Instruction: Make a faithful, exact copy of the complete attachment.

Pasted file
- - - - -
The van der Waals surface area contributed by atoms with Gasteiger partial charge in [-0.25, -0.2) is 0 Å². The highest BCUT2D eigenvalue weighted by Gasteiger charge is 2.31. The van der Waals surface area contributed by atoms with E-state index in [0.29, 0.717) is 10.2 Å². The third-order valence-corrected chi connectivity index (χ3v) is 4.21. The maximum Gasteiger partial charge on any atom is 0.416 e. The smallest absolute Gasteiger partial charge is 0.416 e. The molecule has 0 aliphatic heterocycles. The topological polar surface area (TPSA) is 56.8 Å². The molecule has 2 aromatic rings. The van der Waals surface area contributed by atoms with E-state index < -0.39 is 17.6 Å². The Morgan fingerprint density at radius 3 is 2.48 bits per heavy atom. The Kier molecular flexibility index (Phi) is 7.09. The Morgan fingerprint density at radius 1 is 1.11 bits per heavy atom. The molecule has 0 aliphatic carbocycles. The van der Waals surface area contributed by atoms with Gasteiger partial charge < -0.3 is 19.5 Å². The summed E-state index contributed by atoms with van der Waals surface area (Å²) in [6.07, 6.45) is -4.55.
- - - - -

The van der Waals surface area contributed by atoms with Gasteiger partial charge in [-0.25, -0.2) is 0 Å². The highest BCUT2D eigenvalue weighted by Gasteiger charge is 2.31. The van der Waals surface area contributed by atoms with E-state index in [0.29, 0.717) is 10.2 Å². The third-order valence-corrected chi connectivity index (χ3v) is 4.21. The maximum Gasteiger partial charge on any atom is 0.416 e. The smallest absolute Gasteiger partial charge is 0.416 e. The molecule has 0 aliphatic heterocycles. The topological polar surface area (TPSA) is 56.8 Å². The molecule has 2 aromatic rings. The van der Waals surface area contributed by atoms with E-state index < -0.39 is 17.6 Å². The Morgan fingerprint density at radius 3 is 2.48 bits per heavy atom. The Kier molecular flexibility index (Phi) is 7.09. The Morgan fingerprint density at radius 1 is 1.11 bits per heavy atom. The molecule has 0 aliphatic carbocycles. The van der Waals surface area contributed by atoms with Gasteiger partial charge < -0.3 is 19.5 Å². The summed E-state index contributed by atoms with van der Waals surface area (Å²) in [6.07, 6.45) is -4.55.